In a statement released on its website, NIPH said it wanted to get more information surrounding the following questions:

  • Is there an increased incidence of the combination of blood clots, bleeding and low platelet counts among those who have received the AstraZeneca vaccine compared to those that haven’t?
  • If so, what is the reason for such a connection?
  • Are there any factors in the patients that may have contributed to the condition such as age, gender, or other underlying diseases/conditions?

Prime Minister Erna Solberg told news wire NTB that she believes that valuable information can be gained from the United Kingdom in regard to the safety of the AstraZeneca vaccine.

“The UK is the country that has used AstraZeneca the most in the largest groups and must have a basis to be able to say something about this,” Solberg said. 

So far 120,000 people in Norway have been vaccinated with AstraZeneca.

The suspension is expected to delay the Norwegian vaccination programme by one to two weeks, NIPH said, and people who have already received a first dose of the vaccine would not be offered a second injection at this stage.

The health authority said that data from United Kingdom suggested that the first does should provide good protection against a severe disease course.

In the NIPH’s best case scenario plan it had hoped to have everyone over the age vaccinated by June. 

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NEWSLETTER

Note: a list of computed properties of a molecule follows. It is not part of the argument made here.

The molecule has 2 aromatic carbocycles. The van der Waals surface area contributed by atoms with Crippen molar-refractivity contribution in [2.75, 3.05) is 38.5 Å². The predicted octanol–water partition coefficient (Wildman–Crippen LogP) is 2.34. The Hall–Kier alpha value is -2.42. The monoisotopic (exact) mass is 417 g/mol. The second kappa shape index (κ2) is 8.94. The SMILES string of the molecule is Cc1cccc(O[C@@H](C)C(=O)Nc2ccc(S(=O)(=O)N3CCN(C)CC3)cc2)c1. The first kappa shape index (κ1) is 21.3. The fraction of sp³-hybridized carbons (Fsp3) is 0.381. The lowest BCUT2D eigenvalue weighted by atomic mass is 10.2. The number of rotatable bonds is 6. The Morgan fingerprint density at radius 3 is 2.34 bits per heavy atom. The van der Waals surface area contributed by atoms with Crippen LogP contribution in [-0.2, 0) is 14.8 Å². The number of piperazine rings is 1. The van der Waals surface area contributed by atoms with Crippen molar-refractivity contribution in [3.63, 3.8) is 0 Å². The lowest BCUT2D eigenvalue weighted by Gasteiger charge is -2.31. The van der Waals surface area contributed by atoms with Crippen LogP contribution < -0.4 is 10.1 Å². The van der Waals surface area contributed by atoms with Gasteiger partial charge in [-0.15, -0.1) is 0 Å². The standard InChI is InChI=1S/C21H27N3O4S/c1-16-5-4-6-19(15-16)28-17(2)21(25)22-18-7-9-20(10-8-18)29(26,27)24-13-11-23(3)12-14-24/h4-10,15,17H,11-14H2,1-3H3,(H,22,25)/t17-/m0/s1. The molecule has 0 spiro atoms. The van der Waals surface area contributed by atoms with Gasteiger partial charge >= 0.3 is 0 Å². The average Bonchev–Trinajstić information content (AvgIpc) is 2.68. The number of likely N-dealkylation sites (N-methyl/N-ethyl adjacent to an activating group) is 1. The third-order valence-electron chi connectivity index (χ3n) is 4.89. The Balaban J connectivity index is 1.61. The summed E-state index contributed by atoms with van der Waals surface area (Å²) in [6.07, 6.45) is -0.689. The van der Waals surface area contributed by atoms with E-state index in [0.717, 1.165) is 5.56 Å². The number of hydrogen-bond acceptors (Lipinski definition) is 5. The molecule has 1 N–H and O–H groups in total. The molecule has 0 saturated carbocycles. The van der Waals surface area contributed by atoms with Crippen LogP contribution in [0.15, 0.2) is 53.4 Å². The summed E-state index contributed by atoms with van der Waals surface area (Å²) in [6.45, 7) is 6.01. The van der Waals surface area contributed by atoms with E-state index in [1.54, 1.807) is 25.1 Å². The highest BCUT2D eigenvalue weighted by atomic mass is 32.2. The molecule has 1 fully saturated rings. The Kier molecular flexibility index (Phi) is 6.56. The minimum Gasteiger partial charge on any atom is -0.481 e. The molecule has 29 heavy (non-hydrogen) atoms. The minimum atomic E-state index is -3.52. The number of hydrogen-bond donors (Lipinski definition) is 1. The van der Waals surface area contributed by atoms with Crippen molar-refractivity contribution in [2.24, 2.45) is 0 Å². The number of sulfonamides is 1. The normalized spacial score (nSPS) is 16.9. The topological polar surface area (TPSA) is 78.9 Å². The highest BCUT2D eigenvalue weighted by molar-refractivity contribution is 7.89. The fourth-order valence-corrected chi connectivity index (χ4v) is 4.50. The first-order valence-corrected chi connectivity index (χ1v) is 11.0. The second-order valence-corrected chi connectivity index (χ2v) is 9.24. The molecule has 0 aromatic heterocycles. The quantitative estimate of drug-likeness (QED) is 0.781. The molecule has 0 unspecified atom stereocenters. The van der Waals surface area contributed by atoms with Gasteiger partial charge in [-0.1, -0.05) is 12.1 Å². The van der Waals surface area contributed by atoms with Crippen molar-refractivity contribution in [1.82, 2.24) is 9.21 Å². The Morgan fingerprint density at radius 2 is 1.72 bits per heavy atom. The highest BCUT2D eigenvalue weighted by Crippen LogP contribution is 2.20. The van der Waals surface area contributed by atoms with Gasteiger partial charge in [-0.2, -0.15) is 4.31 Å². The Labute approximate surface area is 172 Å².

Fellesferie: Everything you need to know about Norway’s collective holiday period

Norway’s collective holiday period, or fellesferie, is almost upon us, but what is it, where does it come from and are you legally entitled to it? Here’s what you need to know.

Fellesferie: Everything you need to know about Norway’s collective holiday period
Norwegians playing a game of beach volleyball. Photo by Vidar Nordli-Mathisen on Unsplash

What is fellesferie? 

Fellesferie is the collective leave period or general staff holiday period that many Norwegian companies have adopted, which takes place during July. 

The origins of fellesferie date back to the interwar years, when employers and employees in the Norwegian metal smelting industry agreed on a collective holiday period of three weeks. 

For the companies, it was more practical and profitable to let the workers all take holidays at the same time and close their operations down completely than it was to let workers take holidays at different times and disrupt production levels. 

The scheme then made its way to other industries, and over time, it gradually became a tradition that has carried on into the modern day and has become about as Norwegian as Bunads and brown cheese